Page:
Quick, watch an episode of The Office. What did you see? Did you see a normal office building, populated by individuals just like you and me? No, you didn't. You saw an office building full of caricatures: "A picture, description, or imitation of a person or thing in which certain striking characteristics are exaggerated in order to create a comic or grotesque effect," according to Google dictionary. Dwight's characteristic is weirdness, Jim's is awesomeness, Kevin's is oh so many things. They are too exceptional to be real: They are comic and, at times, grotesque exaggerations of what a weird person is, or what a funny person is. They are not real, and we are very rarely tempted to think of them as such.

Now listen to a Bible lesson about Peter, or Gideon, or that crippled guy in John 5, or--very often--Jesus himself. Was the sermon about a real person, or just a caricature, created to prove a point? In my experience, Peter is often either a bumbling idiot (if the lesson is about Gethsemane or the Transfiguration) or a prideful fool (walking on water, proclaiming his loyalty to Christ). Recently I heard Gideon described as "throwing a pity party," focused on nothing but feeling sorry for himself. That crippled dude in John 5 is the butt of everyone's joke. And Jesus can be caricaturized (apparently this is not a word: It should be.) in any number of ways.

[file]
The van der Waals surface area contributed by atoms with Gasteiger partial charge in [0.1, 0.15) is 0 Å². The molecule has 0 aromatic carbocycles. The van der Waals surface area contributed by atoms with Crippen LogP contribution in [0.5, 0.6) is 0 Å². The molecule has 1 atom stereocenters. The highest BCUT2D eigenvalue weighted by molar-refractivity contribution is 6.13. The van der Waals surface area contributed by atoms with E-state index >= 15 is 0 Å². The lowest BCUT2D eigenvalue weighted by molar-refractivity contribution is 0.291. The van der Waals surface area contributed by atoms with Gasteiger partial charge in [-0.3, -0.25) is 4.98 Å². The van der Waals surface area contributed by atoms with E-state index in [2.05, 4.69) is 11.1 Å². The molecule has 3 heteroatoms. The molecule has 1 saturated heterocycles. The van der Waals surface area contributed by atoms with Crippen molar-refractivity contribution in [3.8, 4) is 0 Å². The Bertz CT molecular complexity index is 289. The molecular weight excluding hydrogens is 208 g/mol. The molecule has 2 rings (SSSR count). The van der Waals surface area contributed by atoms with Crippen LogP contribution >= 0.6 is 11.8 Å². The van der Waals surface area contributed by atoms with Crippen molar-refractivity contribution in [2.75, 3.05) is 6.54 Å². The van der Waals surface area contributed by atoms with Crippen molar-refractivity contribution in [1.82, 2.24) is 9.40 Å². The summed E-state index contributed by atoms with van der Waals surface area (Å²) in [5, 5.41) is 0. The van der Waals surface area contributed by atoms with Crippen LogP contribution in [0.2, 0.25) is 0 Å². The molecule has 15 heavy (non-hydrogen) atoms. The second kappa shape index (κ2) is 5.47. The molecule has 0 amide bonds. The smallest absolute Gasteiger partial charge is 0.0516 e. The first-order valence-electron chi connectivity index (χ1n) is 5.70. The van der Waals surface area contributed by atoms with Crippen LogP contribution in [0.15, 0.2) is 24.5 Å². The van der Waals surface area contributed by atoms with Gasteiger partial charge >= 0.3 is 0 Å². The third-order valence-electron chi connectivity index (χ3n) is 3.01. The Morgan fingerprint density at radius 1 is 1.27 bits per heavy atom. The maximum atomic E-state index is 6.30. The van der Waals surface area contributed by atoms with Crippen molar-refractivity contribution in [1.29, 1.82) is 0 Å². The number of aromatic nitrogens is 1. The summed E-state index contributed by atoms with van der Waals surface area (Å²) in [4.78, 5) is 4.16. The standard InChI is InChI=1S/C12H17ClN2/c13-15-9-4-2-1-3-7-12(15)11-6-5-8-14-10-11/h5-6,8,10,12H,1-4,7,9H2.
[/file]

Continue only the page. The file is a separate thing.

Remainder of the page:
Here's the thing: While this can be useful in proving a point, it can backfire very easily: By reducing a complete person to a caricature, you weaken the Bible's relationship to reality: The stories are no longer stories that happened to real people, in the real world. Peter is no longer a person to relate to, with fears and hopes and dreams, and a love for Jesus but a weakness of will: He is a buffoon to be laughed at, or a fool to be pitied. Gideon is no longer a human being much like ourselves, in a situation we often find ourselves in, as the least of his household, surrounded by idols: He is a self-absorbed twit who inexplicably fails to see what is about to happen. These stories of real people and real events, preserved by divine providence for our benefit, are now something much more akin to an episode of The Office, where not-quite-real things happen to not-quite-real people.

I myself fall into this same mistake sometimes. It's much easier to speak of a caricature, especially if your desire is to amuse (as mine often is). But it is not good. We literally cannot afford to turn the people of the Bible into caricatures: It is difficult to relate to caricatures, and even more difficult to learn from them. The Bible is the story of God working through, talking to, and saving people: And if we do not see that, then neither will we see its relevance for us.

Wednesday, April 4, 2012

The Most Interesting Man in the World